This language is surely the byproduct of ULA lobbying for funding that can be used for Centaur V and ACES, but I would absolutely support a program focused on upper stages.

That said, I would be very disappointed if the definition of “upper stages” was limited to traditional stages like Centaur and not inclusive of things that push the future forward, like SpaceX’s BFS.

Falcon 9 Turnaround

Chris Gebhardt, for NASASpaceflight, on SpaceX’s busy May, including Block 5’s debut, and this feat, as part of the Iridium NEXT-6/GRACE-FO mission:

The mission will use core B1043.2, a booster previously used to launch the much-discussed Zuma mission from Cape Canaveral, FL, in January.

At four-months 20 days between Zuma and Iridium NEXT-6/GRACE-FO, this will be the fastest Falcon 9 first stage turnaround between flights to date.

BE-4 Updates

Alan Boyle, for GeekWire, with a handful of BE-4 updates, including some behind-the-scenes insight on ULA’s decision:

Now Blue Origin CEO Bob Smith says the BE-4 has passed all of the technical tests required for ULA to sign onto a production contract.

“We’ve met the technical and performance requirements that they’re looking for,” Smith told GeekWire today during a one-on-one interview at the 34th Space Symposium in Colorado Springs. “And so we’re just working through how do we actually get to a production deal. We’re working through terms and conditions, termination liability, all of the things you’d want within a contractual structure.”

Smith said there’s been good interaction with ULA on the technical side of the BE-4 test-firing process. “At this point, we think it’s just, how do we get to the commercial production deal?” he said.

That sounds promising.

And some insight on last year’s testing issue:

The road hasn’t always been smooth: Last May, Bezos reported that an engine powerpack was lost during a round of testing at Blue Origin’s West Texas facility.

Smith said Blue Origin learned lessons from that setback. “We incorporated a lot of changes associated with how do we deal with foreign object debris,” Smith said.

We hadn’t heard any details whatsoever about that issue before this—and it’s still not clear exactly what happened—but the mention of foreign object debris is worth noting.

All in all, it sounds like BE-4 is in a good spot, and multiple reports say that it should be formally qualified by the end of the year.

OA-9E Cygnus Might Reboost ISS

Chris Gebhardt, for NASASpaceflight, on a very cool aspect of the upcoming OA-9E mission:

Moreover, and quite excitingly, the OA-9E Cygnus might be the first U.S. commercial vehicle to reboost the orbit of the International Space Station.  Speaking to the NASA Advisory Council last month, Ms. Gatens related that there is a potential Detailed Test Objective (DTO) in work for OA-9E to use Cygnus’ thrusters to perform an ISS reboost.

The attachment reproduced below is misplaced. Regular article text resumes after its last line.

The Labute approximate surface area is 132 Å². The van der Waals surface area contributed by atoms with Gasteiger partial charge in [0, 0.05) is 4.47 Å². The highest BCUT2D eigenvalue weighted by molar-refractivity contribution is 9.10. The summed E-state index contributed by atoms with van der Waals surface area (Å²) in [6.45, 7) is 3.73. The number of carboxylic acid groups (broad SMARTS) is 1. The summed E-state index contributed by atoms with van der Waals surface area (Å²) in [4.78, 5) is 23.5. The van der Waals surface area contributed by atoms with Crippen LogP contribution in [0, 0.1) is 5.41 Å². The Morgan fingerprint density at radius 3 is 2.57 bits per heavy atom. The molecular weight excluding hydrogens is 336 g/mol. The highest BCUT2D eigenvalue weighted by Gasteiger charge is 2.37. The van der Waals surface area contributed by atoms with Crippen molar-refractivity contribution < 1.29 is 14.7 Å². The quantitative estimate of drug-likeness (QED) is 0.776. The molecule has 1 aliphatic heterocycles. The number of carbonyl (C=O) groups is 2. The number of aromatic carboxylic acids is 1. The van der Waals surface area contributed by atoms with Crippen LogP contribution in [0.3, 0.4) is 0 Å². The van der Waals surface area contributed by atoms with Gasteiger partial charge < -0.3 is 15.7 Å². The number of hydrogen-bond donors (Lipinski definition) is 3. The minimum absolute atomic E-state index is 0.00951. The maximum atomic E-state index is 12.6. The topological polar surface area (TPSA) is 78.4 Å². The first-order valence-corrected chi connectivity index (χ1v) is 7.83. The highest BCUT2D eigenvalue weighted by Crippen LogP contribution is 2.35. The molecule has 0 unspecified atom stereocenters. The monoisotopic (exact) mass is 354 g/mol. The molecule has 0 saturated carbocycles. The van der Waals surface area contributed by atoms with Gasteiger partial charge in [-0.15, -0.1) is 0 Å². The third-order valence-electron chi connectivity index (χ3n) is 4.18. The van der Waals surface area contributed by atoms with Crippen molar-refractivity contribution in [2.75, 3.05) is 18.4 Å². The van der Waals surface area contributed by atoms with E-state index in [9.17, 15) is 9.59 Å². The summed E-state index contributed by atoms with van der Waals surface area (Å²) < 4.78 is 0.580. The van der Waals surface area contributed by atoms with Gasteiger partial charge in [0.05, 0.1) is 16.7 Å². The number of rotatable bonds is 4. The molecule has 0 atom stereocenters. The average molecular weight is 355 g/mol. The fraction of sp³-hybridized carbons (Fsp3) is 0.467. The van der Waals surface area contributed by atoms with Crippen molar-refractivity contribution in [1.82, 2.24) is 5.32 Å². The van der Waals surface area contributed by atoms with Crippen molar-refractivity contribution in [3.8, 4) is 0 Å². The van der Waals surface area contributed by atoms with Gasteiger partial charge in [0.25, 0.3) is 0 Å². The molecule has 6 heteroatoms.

If the DTO is approved and executed, Cygnus will become the first U.S. spacecraft to perform a reboost of the ISS since the Space Shuttle fleet was retired seven years ago.

Taco Bell Space Station

Today is an appropriate day to link to this article by Debra Werner of SpaceNews:

“Would NASA have a program in a Taco Bell Station?” asked Blair Bigelow, Bigelow Space Operations LLC co-founder and vice president of corporate strategy. “On a government-subsidized station, we are held to highest and best use. With a commercial space station, we won’t be successful if we are held to the same kind of rules of engagement.”

Bigelow Aerospace is on schedule to have two private space stations ready to launch in 2021, Bigelow said. Bigelow Space Operations will be responsible for sales, customer service and operation of those space stations, she added.

Erin MacDonald, who was in the audience for the panel discussion, said she raised the question of Taco Bell sponsorship because she was concerned about education and public outreach. Would a private space station require schools to pay? If so, that would prevent a lot of kids from getting access, she said.

Jeffrey Manber, NanoRacks chief executive, said he did not see corporate sponsorship as a problem. NanoRacks plans to refurbish a Centaur upper stage to turn it into a private orbital outpost it calls Independence-1.